August 9, 2016
MEMORANDUM OF DECISION AND ORDER ON DEFENDANTS'
MOTION FOR SUMMARY JUDGMENT
M. Kottmyer, Justice
plaintiff, Mary Ellen Gioia (" Gioia"), a
registered nurse at the Holy Family Hospital (" the
Hospital"), filed this action seeking damages for
personal injuries she suffered when she was treating a
patient, defendant Richard D. Ratner (" Ratner").
She alleges that Ratner negligently injured her and that the
defendant, Ann L. Ratner, his wife and health-care proxy,
negligently refused to permit the Hospital to administer
defendants have moved for summary judgment in favor of Ratner
on the grounds that he was suffering from anesthesia-induced
delirium at the time of the assault and therefore could not
be found to have acted intentionally or negligently, and in
favor of Ann Ratner on the grounds that she never instructed
the Hospital not to administer antipsychotic medication and,
in any event, did not owe a duty to the plaintiff. A hearing
on the motion was held on June 28, 2016. For the following
reasons, the defendant Ann Ratner's motion for summary
judgment is ALLOWED and the defendant Richard D. Ratner's
motion for summary judgment is DENIED.
undisputed facts in the summary judgment record and
inferences therefrom, viewed in the light most favorable to
plaintiff, are as follows.
underwent surgery at the Massachusetts General Hospital
(" MGH") on September 19, 2012. (Ex. 6.) After the
surgery, he suffered from confusion, delirium and
hallucinations. (Id. ) On September 28, 2012, he was
transferred from MGH to the Northeast Rehabilitation
Hospital. While there, his delirium and confusion persisted
and he was medicated with Risperdal and Haldol. (Id.
) He was transferred to the Hospital on October 3, 2012,
" with sudden onset of confusion and delirium requiring
1 milligram of Haldol for which [sic] he was being aggressive
with the nursing staff pushing the staff and furniture
away." (Id. ) Later that day, Ratner was
admitted to the Hospital with a plan of care to " keep
him on 1:1 sitter"  and " continue on
antipsychotics p.r.n. [as needed] for agitation."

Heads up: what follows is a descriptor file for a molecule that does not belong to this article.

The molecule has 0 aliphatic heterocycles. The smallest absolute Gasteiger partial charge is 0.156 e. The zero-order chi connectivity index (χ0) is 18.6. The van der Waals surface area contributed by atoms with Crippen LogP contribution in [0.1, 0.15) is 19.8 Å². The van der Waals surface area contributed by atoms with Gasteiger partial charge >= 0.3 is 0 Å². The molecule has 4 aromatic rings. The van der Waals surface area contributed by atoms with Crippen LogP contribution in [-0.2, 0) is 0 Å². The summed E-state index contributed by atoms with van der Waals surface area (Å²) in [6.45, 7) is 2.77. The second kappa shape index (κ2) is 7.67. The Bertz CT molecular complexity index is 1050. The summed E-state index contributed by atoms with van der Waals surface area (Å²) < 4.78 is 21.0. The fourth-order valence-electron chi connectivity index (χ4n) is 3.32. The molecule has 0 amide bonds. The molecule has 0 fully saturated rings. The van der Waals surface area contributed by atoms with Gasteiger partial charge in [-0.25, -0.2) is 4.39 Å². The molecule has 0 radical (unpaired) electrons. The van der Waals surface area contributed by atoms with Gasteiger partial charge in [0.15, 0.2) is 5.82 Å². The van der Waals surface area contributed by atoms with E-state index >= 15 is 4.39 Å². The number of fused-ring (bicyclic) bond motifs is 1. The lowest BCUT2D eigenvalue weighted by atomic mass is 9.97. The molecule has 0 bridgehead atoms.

p.m. on October 3, 2012, Gioia was the charge nurse on the
floor to which Ratner was transferred and the nurse assigned
to take care of him. The floor usually handled
medical/surgical and oncology patients. Gioia reviewed
Ratner's records and she printed out his admission notes.
She was aware that he had been combative before coming to the
Hospital and understood combative to mean " hitting,
punching and kicking." (Ex. 4, 157-59.) Gioia had dealt
with confused and combative patients and had restrained
patients in the past. (Ex. 4 at 25-25.) Gioia had a
conversation with Ratner's son, Michael Ratner, who told
Gioia that " as far as giving him anything for the
confusion, my family's wishes and my mother and I do not
want to have anything . . . to make him any more
confused." (Id. at 130-31.) Gioia does not
think that she left Michael with the impression that "
that I wouldn't, because every--I probably said,
'I'll try my best.'" (Id. at 135.)
Gioia did not speak with Ann Ratner (Id. at 136.)
became increasingly agitated as the night went on. Between
11:00 p.m. and 12:00 a.m., Gioia called the first of four
" Code Grays."  Ratner was seen by a physician (the
" Hospitalist") as well as by the nursing
supervisor each time a Code Gray was called.
the sitter was at lunch, Gioia covered for her and sat with
Ratner. At about 2:00 a.m., Ratner " grabbed
plaintiff's arm and twisted it up behind her head."
Gioia called a Code Gray. (Id., 188-89.) The
Hospitalist, other nurses and security responded to the Code
Gray. The Hospitalist spoke with Michael Ratner by telephone,
(Id., 174-75), and at 2:11 a.m., Ratner was given an
injection of 2.5 milligrams of Haldol. (Ex. 7.) Gioia was
injured but she did not go to the Emergency Room at that time
because she was on duty. (Ex. 4 at 184.)
a.m. the third " Code Gray" was called. Security
responded and took Ratner to the bathroom. He then went to
sleep. (Ex. 8.) Minutes later a fourth Code Gray was called.
Security responded and reported Ratner had " strangled
[the sitter] and hurt [plaintiff]." (Ex. 4 179-82; Ex.
8.) At 5:20 a.m., Ratner received an injection of Benadryl
and at 5:21 a.m. another injection of Haldol. The plaintiff
went to the Emergency Room at about 5:00 a.m. (Ex. 4 at 206.)
Ratner was Ratner's health-care proxy. There is no
evidence in the record that she instructed Hospital personnel
not to administer ...